Public Act 18-166 prohibits prescribing practitioners from prescribing, dispensing or administering schedule II to IV controlled substances to themselves or immediate family members. An immediate family member is defined as a spouse; parent; child; sibling; parent-in-law; son or daughter-in-law; brother or sister-in-law; step-parent, child or sibling; or other relative residing with the prescriber.
In an emergency, the bill allows prescribers to prescribe, dispense, or administer up to a 72-hour supply of a schedule II to IV controlled substance to themselves or immediate family members, but only if there is no other qualified prescriber available. If prescribing, dispensing or administering to a family member, the prescriber must (1) perform an assessment for the patient’s care and treatment; (2) medically evaluate the patient’s need for the controlled substance; and (3) document the emergency, assessment and patient’s need in the normal course of his or her business. (Effective as of July 1, 2018)
Public Act 17-131 requires various changes to prevent and treat opioid drug abuse. Several of these items can impact dental practices that write prescriptions for opioids, including:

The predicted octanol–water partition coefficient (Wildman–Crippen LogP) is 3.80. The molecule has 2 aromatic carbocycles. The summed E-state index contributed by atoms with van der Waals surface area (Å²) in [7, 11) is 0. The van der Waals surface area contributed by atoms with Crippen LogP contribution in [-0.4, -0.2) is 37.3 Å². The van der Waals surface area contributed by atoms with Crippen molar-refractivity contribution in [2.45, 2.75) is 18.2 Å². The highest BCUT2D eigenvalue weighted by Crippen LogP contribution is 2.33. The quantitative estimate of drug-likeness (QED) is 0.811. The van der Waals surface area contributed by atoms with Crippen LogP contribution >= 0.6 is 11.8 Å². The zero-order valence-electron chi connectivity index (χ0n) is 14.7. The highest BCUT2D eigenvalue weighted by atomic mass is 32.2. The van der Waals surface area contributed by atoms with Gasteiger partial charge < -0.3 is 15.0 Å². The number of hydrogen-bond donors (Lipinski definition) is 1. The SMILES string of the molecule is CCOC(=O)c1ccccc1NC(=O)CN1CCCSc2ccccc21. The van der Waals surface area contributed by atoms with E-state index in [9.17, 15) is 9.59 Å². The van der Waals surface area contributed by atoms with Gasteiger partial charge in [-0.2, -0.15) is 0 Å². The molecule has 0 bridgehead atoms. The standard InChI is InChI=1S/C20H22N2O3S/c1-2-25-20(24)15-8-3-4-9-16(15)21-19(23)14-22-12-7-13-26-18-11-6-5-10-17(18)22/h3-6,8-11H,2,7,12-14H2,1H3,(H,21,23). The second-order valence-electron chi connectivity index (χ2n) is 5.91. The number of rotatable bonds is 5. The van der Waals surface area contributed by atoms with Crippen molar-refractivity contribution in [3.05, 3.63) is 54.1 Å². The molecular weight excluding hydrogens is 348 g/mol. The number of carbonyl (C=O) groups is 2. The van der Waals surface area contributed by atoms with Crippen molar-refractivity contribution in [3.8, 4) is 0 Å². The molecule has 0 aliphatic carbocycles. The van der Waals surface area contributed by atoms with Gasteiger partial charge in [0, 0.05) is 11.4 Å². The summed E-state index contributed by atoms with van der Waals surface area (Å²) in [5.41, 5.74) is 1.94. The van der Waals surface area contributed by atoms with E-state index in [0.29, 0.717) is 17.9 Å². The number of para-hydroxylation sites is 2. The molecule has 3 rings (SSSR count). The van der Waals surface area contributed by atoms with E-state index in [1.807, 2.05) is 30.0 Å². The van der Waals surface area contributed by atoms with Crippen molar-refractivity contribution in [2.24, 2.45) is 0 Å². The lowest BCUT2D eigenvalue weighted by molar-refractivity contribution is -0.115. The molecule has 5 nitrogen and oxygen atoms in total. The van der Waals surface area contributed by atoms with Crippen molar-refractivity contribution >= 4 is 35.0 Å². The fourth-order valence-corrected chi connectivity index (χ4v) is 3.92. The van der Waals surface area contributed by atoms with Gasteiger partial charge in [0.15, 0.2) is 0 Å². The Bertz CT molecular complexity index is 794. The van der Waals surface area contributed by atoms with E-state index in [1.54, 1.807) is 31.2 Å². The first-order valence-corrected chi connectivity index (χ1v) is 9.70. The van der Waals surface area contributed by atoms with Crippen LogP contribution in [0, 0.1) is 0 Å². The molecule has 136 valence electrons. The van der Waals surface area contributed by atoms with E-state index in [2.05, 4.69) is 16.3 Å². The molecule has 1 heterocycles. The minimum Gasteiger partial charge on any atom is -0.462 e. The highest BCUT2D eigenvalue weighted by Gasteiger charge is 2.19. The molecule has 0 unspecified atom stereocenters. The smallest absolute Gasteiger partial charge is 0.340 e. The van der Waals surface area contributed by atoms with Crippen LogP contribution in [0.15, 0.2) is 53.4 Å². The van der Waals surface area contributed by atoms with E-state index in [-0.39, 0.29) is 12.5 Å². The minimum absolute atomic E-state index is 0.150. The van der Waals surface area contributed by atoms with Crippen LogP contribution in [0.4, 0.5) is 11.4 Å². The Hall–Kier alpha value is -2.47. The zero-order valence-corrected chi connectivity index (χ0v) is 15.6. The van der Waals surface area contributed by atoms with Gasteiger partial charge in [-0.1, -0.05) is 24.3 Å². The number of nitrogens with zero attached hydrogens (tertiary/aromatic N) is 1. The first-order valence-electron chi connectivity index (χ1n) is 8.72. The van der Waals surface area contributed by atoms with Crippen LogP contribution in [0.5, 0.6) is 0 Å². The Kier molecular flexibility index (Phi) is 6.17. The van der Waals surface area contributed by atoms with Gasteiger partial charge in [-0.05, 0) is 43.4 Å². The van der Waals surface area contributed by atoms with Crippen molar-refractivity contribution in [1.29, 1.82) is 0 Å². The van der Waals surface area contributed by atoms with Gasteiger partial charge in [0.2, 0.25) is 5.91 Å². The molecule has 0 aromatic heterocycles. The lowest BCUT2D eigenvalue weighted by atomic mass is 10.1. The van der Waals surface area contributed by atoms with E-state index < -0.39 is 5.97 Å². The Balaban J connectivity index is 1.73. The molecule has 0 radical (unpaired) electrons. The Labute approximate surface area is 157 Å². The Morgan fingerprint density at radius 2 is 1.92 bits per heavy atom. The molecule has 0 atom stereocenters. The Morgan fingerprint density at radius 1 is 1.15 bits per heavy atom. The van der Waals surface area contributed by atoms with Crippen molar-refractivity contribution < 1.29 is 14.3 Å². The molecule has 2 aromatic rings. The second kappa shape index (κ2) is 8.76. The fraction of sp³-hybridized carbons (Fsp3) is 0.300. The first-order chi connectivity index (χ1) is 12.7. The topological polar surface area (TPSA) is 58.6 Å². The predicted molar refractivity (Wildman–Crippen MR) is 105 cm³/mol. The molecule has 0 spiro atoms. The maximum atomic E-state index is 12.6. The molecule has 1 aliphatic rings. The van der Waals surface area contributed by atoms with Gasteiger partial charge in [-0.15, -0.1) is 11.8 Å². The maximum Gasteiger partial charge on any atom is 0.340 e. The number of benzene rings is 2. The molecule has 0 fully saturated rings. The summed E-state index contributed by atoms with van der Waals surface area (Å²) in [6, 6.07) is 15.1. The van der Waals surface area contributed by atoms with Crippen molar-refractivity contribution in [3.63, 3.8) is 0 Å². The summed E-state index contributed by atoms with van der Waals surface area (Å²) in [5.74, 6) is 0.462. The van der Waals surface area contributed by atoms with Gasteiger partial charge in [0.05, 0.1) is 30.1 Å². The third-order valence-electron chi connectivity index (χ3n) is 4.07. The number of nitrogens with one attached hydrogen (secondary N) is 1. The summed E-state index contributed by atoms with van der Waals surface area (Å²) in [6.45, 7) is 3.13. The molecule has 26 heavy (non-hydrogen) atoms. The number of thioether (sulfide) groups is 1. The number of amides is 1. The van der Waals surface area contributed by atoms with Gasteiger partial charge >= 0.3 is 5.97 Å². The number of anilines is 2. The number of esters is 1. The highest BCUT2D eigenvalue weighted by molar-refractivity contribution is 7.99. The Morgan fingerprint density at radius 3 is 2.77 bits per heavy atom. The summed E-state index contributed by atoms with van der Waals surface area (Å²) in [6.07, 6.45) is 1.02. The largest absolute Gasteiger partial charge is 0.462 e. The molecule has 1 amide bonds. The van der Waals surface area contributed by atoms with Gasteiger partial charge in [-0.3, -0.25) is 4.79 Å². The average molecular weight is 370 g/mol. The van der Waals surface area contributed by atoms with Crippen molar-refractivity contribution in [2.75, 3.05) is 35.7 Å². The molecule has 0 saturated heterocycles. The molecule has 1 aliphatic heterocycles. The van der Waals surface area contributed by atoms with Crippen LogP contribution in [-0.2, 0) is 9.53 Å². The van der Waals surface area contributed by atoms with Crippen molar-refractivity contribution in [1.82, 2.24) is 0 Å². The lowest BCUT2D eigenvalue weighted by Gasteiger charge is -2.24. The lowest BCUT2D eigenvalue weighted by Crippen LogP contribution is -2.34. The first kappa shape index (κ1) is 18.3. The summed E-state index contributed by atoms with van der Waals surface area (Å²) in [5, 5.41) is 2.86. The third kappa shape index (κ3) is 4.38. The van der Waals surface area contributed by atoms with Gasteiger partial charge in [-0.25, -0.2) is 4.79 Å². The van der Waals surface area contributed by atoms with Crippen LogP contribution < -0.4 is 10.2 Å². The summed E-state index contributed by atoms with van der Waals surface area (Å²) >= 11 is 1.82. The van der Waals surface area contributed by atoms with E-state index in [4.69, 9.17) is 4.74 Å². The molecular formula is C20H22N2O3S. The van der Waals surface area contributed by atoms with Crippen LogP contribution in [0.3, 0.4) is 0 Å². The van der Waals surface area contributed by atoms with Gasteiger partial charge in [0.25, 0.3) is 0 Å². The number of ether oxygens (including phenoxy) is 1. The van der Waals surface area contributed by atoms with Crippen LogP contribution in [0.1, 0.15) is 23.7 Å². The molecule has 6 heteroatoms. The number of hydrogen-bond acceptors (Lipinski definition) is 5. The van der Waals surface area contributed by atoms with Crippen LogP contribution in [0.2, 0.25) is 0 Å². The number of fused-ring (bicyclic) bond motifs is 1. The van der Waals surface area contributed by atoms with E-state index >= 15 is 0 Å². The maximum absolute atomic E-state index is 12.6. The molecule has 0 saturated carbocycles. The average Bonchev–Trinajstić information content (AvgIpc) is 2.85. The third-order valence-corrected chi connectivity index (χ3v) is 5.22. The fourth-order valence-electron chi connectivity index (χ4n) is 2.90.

- Requires prescribing practitioners to electronically transmit the controlled substance prescription to a pharmacy (effective January 1, 2018);
- To apply for a waiver, a provider must contact the CT Department of Consumer Protection Drug Control Division directly. They can be reached at (860) 713-6065 or DCP.DrugControl@ct.gov
- Requires practitioners, when prescribing opioids, to discuss with all patients, rather than only minors, the risks associated with opioid drug use;
- Anyone who does not wish to be issued a prescription for an opioid drug may file a “voluntary non-opioid directive” form with a prescribing practitioner. Upon reviewing the form, the prescribing practitioner must document it in the patient’s medical record;
- A prescribing practitioner shall not issue a prescription of an opioid drug to a minor for more than a five-day supply of such drug; and
- By October 1, 2017, the Alcohol and Drug Policy Council (ADPC) is required to develop a one-page fact sheet on opioid drugs. The ADPC must make the fact sheet available on the Department of Mental Health and Addiction Services website. Health care providers are encouraged to disseminate the fact sheet to anyone they provide an opioid drug prescription to.
During the November 2017 CSDA Continuing Education Course, Rodrick Marriott, Director of the Drug Control Division of the State of CT Department of Consumer Protection, spoke to Connecticut Dentists. During the talk Mr. Marriott clarified the new opioid legislation that recently passed, including the new regulation that requires prescribing practitioners to electronically transmit controlled substance prescriptions to a pharmacy (effective January 1, 2018). The video is below for your reference: